Transmissions: Hollywood hypocrisy

By |2018-01-16T09:42:26-05:00February 9th, 2006|Opinions|

By Gwendolyn Ann Smith

Let’s hear it for Felicity Huffman. To play the role of Bree in the film “TransAmerica,” she had to be trained in how to play a transsexual learning to present as a woman, alter her voice, wear extensive makeup and a wig, and even don a phallus she nicknamed “Andy.” All part of presenting her character — a pre-operative transsexual — to the masses.
As a result of her heartfelt portrayal, she won a Golden Globe. That’s the latest in a slew of awards for this flick. She’s even been nominated for an Academy Award for her performance.
It really is great that “TransAmerica” has done so well, and that Huffman’s portrayal of a transgender woman has been so highly regarded. At the same time, I feel that the film and its accolades reveal another story, one that shows the shallowness, even hypocrisy of the world that is Hollywood.
The same week that Felicity Huffman won her Golden Globe, another story was unfolding on the small screen. On “American Idol,” we met Zachary Travis. Zachary identifies as male, but has a look and sound that is decidedly female. He preformed Whitney Houston’s “Queen of the Night” for the judges, and gave his all.
Zachary was not chosen. This was hardly a surprise, given that all the teasers leading up to his performance were playing up the gender issues. They made sure to save this one for last, telling us about high heels, and offering a clip of Idol judge Randy Jackson questioning said contestant’s gender.
Idol judge Simon Cowell did indeed take Zachary’s gender to task, referring to him as “atrocious” and “confused.” Judge Paula Abdul also nixed Zachary, reassuring him and everyone else that she was basing her opinion purely on Zachary’s singing.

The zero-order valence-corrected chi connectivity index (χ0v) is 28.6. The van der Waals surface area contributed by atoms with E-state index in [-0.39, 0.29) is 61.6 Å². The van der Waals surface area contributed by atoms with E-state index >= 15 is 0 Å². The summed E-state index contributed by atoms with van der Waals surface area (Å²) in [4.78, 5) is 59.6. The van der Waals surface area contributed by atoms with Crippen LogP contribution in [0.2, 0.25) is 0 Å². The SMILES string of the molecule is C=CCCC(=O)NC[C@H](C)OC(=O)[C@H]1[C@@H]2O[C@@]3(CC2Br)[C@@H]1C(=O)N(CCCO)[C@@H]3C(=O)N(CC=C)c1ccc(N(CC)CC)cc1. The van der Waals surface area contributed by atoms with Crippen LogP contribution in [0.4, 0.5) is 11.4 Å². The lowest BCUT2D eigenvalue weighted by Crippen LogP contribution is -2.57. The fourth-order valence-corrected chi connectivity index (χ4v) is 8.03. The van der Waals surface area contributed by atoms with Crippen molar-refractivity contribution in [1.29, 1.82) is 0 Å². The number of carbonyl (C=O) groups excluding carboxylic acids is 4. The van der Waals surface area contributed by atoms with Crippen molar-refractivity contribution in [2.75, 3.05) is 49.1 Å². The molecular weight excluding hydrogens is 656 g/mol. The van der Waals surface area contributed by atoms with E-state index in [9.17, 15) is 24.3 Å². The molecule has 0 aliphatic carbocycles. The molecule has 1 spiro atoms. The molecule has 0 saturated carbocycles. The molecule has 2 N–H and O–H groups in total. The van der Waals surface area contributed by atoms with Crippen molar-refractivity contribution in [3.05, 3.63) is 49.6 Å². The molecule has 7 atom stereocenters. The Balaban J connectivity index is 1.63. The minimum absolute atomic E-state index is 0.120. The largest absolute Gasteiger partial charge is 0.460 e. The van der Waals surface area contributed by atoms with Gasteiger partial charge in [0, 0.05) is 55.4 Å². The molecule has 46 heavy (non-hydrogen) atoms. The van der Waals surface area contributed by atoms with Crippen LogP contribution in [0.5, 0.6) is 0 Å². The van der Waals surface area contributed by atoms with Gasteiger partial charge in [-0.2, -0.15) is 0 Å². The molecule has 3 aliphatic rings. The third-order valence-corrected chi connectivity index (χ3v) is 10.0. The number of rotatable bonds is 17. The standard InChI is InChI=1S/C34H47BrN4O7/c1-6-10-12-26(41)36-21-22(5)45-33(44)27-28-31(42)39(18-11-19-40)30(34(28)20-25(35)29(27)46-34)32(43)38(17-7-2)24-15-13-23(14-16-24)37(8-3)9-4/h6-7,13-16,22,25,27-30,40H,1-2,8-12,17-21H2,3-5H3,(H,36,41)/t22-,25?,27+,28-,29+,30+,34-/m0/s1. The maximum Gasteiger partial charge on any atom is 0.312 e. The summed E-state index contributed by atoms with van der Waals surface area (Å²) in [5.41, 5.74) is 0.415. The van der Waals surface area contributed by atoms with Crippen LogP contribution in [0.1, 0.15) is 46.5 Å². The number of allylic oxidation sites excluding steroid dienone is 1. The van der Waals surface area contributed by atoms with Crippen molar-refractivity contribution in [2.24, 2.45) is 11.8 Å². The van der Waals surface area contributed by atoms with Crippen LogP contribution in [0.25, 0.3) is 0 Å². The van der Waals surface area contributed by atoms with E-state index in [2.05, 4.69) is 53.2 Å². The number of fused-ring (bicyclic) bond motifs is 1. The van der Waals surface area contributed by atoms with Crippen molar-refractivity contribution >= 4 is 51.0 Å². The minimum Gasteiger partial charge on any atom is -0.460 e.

This same week, a Rolling Stone article came out on one of the two Wachowski brothers, writers of “The Matrix.” It has long been rumored that Larry Wachowski has begun to show signs of some pretty heavy feminization. There is also a name change from Laurence to Laurenca.
This Rolling Stone article — like those “American Idol” teasers — was plenty salacious, promising a real-life story “stranger than fiction.” It was replete with tales of bondage and pornography, and quotes on “autogynephilia” from defamed professor J. Michael Bailey.
Here’s the heart of the issue. Felicity Huffman did a highly commendable portrayal. She was showered with accolades for same. Yet the reality is that transgender people can only be portrayed: they are hard-pressed to be accepted in Hollywood.
Consider Tom Hanks as Forrest Gump, Dustin Hoffman as Raymond “Rain Man” Babbitt, and Billy Bob Thornton as Karl Childers in “Slingblade.” One could contend that these performances gained so much notoriety because a non-disabled actor was able to “act” disabled. This is the same thing that Huffman has done in “TransAmerica.”
Yet you would be hard-pressed to find actual, visible transgender people either in front of or behind the cameras. Why not a film featuring one of our real, actual transgender performers, written by transgender scriptwriters, and produced and directed by transgender filmmakers?
When Felicity Huffman appeared on the Late Show with David Letterman, she was faced with a host making disparaging comments about transgender people.
The most telling moment in this interview was when Letterman spoke of a former staffer of the show, now named Hope.
To Mr. letterman, Hope will always be — to paraphrase the talk show host — “Howard in a dress.” Somewhere out there, Hope had to cringe through this, being both outed and disparaged in a single breath on late night television.
To her credit, Huffman corrected what she could correct, and appeared visibly pained over the things she could not. She has learned a lot from playing the part of a transsexual woman, I am certain — but there are far more people out there who would side with Letterman or Cowell before they’d side with her.
So kudos again to Felicity Huffman — but let us not pretend that the dream factory that is Hollywood is enlightened. It remains a place of great stories, but precious little substance.

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Between The Lines has been publishing LGBTQ-related content in Southeast Michigan since the early '90s. This year marks the publication's 27th anniversary.